Last week we co-hosted a climate change communication workshop at the KBS LTER with the Society of Environmental Journalists and MSU's Knight Center for Environmental Journalism. Bringing together 11 LTER scientists from across the LTER Network and 11 journalists from across the country, we explored ways to enhance communication about climate change. During one of the field tours, Dr. Merryl Alber, Project Director of the Georgia Coastal Ecosystems LTER, was inspired to write the following poem. Dr. Alber is not new to creative writing, having recently published a children's book titled 'And
Guest blog post by Kellogg Biological Station (KBS) graduate students Liz Schultheis and Melissa Kjelvik The landscape of science education is undergoing a fundamental shift. Updated standards, to be followed by all science teachers in Michigan, emphasize that science is an active process: instead of the memorization of facts in textbooks, students should be taught the ability to generate new knowledge by testing hypotheses and interpreting data. In other words, students should be taught how to use the scientific method and make arguments from evidence. However, with the scientific
In July and August of 2012, three K-12 Partnership teachers traveled to Toolik, Alaska to participate in a research experience as a part of the LTER Math Science Partnership. Marty Buehler from Hastings High School, Mary Grintals from Northeast Middle School, and Lisa Wininger from Plainwell Middle School all made the two-day trip up to Toolik to help collect data for the annual “Toolik Pluck.” The teachers spent long hours in the field and the lab collecting plant, soil, and microbial samples. The teachers flew from Grand Rapids, Michigan to Anchorage, Alaska, and finally to Deadhorse,
We are excited to announce that the KBS LTER self-guided Agriculture & Ecology Walking Tour is now open for the season! The walking tour offers a chance for the community to explore the research taking place at our main Long-term Ecological Research experiment site. Visitors can enjoy nature while learning how our scientists are researching ways to help make farming profitable while protecting and enhancing our state’s natural resources. A colorful trail guide leads visitors through 16 stations along the ¾-mile trail that takes about an hour to complete. The trail is open dawn to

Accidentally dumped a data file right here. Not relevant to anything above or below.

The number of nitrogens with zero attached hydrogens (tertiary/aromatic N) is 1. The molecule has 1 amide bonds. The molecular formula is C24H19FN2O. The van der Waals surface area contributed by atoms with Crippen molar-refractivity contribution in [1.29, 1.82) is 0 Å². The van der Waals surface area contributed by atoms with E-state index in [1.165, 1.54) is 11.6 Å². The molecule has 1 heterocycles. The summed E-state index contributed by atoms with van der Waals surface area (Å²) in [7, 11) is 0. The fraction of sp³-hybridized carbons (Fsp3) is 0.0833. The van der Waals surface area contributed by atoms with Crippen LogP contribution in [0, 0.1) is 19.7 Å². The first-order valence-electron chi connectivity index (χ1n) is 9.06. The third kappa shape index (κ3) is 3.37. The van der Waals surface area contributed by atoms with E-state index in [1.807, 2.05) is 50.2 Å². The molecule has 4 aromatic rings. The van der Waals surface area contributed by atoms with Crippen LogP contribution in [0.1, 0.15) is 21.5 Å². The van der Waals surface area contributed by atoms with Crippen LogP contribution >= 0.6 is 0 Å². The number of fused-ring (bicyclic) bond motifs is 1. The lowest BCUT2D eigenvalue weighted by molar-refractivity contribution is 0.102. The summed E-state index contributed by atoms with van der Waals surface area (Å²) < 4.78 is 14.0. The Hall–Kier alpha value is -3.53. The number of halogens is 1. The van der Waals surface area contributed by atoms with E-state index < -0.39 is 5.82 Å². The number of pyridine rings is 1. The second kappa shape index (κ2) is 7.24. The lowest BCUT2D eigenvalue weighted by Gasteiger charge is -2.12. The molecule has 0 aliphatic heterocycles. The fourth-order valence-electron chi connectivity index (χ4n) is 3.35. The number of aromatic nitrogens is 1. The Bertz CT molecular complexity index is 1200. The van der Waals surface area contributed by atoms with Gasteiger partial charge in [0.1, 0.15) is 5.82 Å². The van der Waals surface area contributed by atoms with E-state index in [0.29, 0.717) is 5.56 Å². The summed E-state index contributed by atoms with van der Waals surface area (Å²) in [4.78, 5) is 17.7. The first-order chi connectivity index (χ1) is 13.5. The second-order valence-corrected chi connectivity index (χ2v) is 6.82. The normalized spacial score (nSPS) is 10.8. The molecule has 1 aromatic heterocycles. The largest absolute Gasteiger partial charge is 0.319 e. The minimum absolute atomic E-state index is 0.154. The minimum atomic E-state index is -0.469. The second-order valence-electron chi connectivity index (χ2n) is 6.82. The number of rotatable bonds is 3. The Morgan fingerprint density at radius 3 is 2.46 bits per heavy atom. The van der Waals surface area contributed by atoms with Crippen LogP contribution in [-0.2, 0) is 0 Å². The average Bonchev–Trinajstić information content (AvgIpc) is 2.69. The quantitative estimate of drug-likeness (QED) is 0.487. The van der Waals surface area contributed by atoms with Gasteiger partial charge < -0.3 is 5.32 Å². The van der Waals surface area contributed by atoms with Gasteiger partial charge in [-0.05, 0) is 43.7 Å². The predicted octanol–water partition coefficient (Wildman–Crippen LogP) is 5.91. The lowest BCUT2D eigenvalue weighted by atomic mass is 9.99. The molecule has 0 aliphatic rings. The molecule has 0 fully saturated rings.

KBS LTER scientists Phil Robertson and Sieglinde Snapp are featured in "Fertilized World," an article examining commercial fertilizer use around the globe, in the May 2013 issue of National Geographic magazine. Read the article online here.
Our congratulations to Bonnie McGill, KBS LTER graduate student, who was recently awarded a National Science Foundation (NSF) Graduate Research Fellowship. We’ve asked Bonnie to write a blog post about her research. Enjoy! The earth and our society face such “gi-normous” problems like climate change, pollution, biodiversity loss, food security—what can a little person like me do about it? This question has been rolling around inside my head for the last 11 years or so, and it seems like my quest is starting to gain more traction. I’ve narrowed my research focus to water quality,
KBS LTER volunteer and retired journalist Bill Krasean reports on new tools we are using to measure greenhouse gases from agricultural lands. His piece was published today in the National LTER Newsletter and reprinted here. When the plants and microbes exhale on the 1,700-acre W. K. Kellogg Biological Station’s hundreds of plots, Sven Bohm, Kevin Kahmark and a team of fellow researchers sniff their breath. Not literally, of course. Rather, using the latest and fastest instruments and software -- much of it based on their own ingenuity -- the team continually samples and analyzes gases
The focus of this year’s KBS LTER annual All Scientist Meeting is science communication, a topic of increasing importance in this socio-political climate. In the morning we will have research updates from our lead scientists and a keynote address from Arthur Lupia, entitled, "Communicating Science in Politicized Environments: Lessons from the Study of Attention, Elaboration, and Source Credibility". We’ve also recruited communication advisors who will help us brainstorm creative, effective ways to communicate our science to the following groups: interested citizens (Dave
Name: J. Megan Woltz Hometown: Afton, NC Degree: Ph.D. Candidate in Entomology & Ecology, Evolutionary Biology, and Behavior, Michigan State University Dissertation advisor: Professor Doug Landis, Department of Entomology, MSU Graduate Research Focus: As a landscape agroecologist, I am primarily interested in understanding how landscape heterogeneity influences the provision of ecosystem services in agroecosystems. In other words, I want to know how the way we design the landscapes around us affects things that we humans care about, such as clean water, wildlife habitat, and air
The KBS LTER Graduate Fellowship provides stipend support ($30,000) plus tuition and fees for one year beginning each May. Additional funds (up to $5,000) are available for travel and meeting expenses. The fellowship is open to prospective graduate students or current MSU PhD students who are interested in or currently conducting research in association with the KBS Long-term Ecological Research (LTER) Program (lter.kbs.msu.edu ). For more details click here >>.